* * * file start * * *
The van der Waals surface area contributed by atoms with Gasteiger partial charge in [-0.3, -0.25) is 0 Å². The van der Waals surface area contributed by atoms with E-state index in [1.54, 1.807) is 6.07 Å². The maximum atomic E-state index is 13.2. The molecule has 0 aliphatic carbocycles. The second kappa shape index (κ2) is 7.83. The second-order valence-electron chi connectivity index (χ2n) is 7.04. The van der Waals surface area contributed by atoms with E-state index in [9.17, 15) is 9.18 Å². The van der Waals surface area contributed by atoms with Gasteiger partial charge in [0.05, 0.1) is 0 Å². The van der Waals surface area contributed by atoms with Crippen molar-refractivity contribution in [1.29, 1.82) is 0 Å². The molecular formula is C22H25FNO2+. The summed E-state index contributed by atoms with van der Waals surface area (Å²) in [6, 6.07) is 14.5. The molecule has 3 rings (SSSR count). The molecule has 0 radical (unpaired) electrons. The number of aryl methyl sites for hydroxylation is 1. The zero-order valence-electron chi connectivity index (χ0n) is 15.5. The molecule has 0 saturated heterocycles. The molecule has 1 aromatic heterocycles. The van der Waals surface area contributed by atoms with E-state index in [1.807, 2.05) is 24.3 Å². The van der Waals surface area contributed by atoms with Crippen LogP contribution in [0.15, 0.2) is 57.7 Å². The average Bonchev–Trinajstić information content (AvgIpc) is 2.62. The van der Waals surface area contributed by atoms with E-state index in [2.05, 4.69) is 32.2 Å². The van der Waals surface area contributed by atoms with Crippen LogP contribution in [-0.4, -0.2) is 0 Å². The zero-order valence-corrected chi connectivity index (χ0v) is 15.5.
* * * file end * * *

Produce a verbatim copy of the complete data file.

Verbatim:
The van der Waals surface area contributed by atoms with Gasteiger partial charge in [-0.3, -0.25) is 0 Å². The van der Waals surface area contributed by atoms with E-state index in [1.54, 1.807) is 6.07 Å². The maximum atomic E-state index is 13.2. The molecule has 0 aliphatic carbocycles. The second kappa shape index (κ2) is 7.83. The second-order valence-electron chi connectivity index (χ2n) is 7.04. The van der Waals surface area contributed by atoms with E-state index in [9.17, 15) is 9.18 Å². The van der Waals surface area contributed by atoms with Gasteiger partial charge in [0.05, 0.1) is 0 Å². The van der Waals surface area contributed by atoms with Crippen molar-refractivity contribution in [1.29, 1.82) is 0 Å². The molecular formula is C22H25FNO2+. The summed E-state index contributed by atoms with van der Waals surface area (Å²) in [6, 6.07) is 14.5. The molecule has 3 rings (SSSR count). The molecule has 0 radical (unpaired) electrons. The number of aryl methyl sites for hydroxylation is 1. The zero-order valence-electron chi connectivity index (χ0n) is 15.5. The molecule has 0 saturated heterocycles. The molecule has 1 aromatic heterocycles. The van der Waals surface area contributed by atoms with E-state index in [1.807, 2.05) is 24.3 Å². The van der Waals surface area contributed by atoms with Crippen LogP contribution in [0.15, 0.2) is 57.7 Å². The average Bonchev–Trinajstić information content (AvgIpc) is 2.62. The van der Waals surface area contributed by atoms with E-state index in [2.05, 4.69) is 32.2 Å². The van der Waals surface area contributed by atoms with Crippen LogP contribution in [-0.4, -0.2) is 0 Å². The zero-order valence-corrected chi connectivity index (χ0v) is 15.5.